Category Archives: Homes

What Is A VA Loan?

The VA Loan became known in 1944 through the original Servicemen’s Readjustment Act also known as the GI Bill of Rights. The GI Bill was signed into law by President Franklin D. Roosevelt and provided veterans with a federally guaranteed home with no down payment. This feature was designed to provide housing and assistance for veterans and their families, and the dream of home ownership became a reality for millions of veterans. The GI Bill contributed more than any other program in history to the welfare of veterans and their families, and to the growth of the nation’s economy.With more than 25.5 million veterans and service personnel eligible for VA financing, this loan is attractive and has many advantages. Eligibility for the VA loan is defined as Veterans who served on active duty and have a discharge other than dishonorable after a minimum of 90 days of service during wartime or a minimum of 181 continuous days during peacetime. There is a two-year requirement if the veteran enlisted and began service after September 7, 1980 or was an officer and began service after October 16, 1981. There is a six-year requirement for National guards and reservists with certain criteria and there are specific rules concerning the eligibility of surviving spouses.

VA will guarantee a maximum of 25 percent of a home loan amount up to $104,250, which limits the maximum loan amount to $417,000. Generally, the reasonable value of the property or the purchase price, whichever is less, plus the funding fee may be borrowed. All veterans must qualify, for they are not automatically eligible for the program.

VA guaranteed loans are made by private lenders, such as banks, savings & loans, or mortgage companies to eligible veterans for the purchase of a home, which must be for their own personal occupancy. The guaranty means the lender is protected against loss if you or a later owner fails to repay the loan. The guaranty replaces the protection the lender normally receives by requiring a down payment allowing you to obtain favorable financing terms.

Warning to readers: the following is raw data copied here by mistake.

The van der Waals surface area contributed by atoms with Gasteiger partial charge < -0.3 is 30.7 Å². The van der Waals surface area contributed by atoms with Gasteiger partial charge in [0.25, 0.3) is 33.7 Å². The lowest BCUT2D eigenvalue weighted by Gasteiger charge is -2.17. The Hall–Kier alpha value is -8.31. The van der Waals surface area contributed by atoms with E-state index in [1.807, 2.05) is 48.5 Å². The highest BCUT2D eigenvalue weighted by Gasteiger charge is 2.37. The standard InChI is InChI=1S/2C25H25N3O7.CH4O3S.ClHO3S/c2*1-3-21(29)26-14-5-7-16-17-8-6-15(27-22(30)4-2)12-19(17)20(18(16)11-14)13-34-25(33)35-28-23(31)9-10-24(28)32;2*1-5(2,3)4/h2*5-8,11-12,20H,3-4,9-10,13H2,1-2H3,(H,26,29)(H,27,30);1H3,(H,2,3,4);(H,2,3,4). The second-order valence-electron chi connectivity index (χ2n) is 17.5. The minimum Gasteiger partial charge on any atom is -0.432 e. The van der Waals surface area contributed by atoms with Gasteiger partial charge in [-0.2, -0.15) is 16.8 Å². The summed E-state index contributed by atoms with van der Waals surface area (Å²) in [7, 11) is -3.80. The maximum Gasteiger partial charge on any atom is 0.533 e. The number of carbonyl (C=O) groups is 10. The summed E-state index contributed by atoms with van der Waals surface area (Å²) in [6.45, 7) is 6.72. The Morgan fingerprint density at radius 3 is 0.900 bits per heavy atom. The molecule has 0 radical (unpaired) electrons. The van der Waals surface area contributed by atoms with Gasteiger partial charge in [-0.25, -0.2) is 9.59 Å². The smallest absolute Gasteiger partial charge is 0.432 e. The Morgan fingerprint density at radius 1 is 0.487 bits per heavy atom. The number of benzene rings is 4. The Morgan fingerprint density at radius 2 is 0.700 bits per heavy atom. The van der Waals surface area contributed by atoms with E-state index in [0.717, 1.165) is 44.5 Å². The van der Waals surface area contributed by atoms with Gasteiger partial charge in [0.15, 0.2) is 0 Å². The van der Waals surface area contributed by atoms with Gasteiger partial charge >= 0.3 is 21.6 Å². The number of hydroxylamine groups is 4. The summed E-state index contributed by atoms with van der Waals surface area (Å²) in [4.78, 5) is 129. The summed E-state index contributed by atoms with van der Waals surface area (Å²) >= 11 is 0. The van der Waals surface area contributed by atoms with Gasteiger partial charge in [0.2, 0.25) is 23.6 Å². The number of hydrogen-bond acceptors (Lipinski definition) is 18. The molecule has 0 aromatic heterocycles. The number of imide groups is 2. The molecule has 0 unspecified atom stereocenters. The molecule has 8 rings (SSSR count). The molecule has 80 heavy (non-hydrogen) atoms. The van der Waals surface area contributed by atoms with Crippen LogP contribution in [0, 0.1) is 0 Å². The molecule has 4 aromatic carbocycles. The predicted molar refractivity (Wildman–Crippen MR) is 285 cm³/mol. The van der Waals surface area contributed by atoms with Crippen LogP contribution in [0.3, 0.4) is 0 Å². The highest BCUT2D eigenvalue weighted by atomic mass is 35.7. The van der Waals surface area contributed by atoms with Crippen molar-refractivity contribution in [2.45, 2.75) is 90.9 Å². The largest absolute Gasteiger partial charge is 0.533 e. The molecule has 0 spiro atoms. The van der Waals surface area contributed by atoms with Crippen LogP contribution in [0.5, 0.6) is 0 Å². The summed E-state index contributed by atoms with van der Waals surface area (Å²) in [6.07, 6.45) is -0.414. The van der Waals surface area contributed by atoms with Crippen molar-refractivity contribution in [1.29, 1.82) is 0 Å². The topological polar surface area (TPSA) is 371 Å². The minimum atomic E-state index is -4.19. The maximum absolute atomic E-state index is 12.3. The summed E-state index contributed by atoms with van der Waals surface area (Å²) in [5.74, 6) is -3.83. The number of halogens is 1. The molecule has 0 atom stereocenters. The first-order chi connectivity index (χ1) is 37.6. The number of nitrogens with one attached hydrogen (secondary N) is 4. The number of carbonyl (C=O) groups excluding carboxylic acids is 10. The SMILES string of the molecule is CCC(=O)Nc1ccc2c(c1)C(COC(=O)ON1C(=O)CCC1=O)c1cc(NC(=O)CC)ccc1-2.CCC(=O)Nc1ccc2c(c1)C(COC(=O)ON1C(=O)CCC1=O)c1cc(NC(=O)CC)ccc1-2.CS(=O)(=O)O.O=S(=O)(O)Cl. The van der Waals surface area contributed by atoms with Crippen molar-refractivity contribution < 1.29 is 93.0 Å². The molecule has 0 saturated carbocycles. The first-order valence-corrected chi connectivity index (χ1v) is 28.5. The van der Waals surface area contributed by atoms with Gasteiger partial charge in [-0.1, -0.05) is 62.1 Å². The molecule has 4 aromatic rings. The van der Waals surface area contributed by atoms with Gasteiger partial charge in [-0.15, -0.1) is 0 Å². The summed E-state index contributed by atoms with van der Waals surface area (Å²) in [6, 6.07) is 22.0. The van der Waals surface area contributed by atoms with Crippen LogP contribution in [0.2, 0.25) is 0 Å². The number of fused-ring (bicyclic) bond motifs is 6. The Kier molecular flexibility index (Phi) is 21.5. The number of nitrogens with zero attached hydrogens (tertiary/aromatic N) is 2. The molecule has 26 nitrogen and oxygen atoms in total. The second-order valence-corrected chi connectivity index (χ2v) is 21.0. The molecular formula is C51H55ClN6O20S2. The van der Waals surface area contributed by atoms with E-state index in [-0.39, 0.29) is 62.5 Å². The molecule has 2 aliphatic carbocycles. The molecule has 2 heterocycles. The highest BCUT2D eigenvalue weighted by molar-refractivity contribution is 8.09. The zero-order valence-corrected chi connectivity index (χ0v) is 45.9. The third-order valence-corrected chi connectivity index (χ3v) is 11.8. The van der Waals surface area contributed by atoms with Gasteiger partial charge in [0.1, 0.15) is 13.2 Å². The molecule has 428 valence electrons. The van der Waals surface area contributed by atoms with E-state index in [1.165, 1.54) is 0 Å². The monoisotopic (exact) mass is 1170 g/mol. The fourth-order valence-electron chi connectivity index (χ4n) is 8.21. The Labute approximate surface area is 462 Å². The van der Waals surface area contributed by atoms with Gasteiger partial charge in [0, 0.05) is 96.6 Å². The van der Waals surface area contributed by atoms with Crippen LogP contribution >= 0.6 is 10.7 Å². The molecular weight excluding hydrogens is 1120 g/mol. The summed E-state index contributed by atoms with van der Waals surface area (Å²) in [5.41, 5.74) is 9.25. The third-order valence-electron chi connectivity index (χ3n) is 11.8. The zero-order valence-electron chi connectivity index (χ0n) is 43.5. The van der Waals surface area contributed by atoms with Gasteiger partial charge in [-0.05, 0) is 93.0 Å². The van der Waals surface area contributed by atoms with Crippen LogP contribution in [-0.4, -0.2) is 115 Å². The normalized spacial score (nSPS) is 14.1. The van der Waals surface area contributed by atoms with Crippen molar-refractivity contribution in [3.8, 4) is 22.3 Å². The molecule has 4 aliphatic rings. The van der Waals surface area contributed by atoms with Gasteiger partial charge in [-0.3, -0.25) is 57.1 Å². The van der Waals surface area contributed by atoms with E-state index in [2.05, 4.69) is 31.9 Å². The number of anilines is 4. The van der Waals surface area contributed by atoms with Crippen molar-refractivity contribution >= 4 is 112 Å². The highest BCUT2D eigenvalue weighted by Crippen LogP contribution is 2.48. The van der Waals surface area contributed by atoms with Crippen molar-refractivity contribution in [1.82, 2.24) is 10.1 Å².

Selling your home: 10 things to consider. #4 & #5

4. Weigh the pros and cons of selling your house yourself. Be realistic about Photo by Deb Duncanthe amount of money you can actually save by selling without an agent and the amount of additional time and effort that you must invest. If you want to sell without a real estate agent, be sure to hire a good real estate lawyer and read a good house-selling book cover to cover so you know what you’re getting into.

5. Field a great team. Selling your house usually requires that you hire and work with various real estate professionals (such as real estate agents, property inspectors, escrow officers, and, possibly, tax, legal, or financial advisors). If you put the right players on your team, you maximize your chances of a successful sale.

Questions? Need help? Go to my web site at Mortgage Link for more information or send me an e-mail.

Ellen

Selling your home: 10 things to consider. #1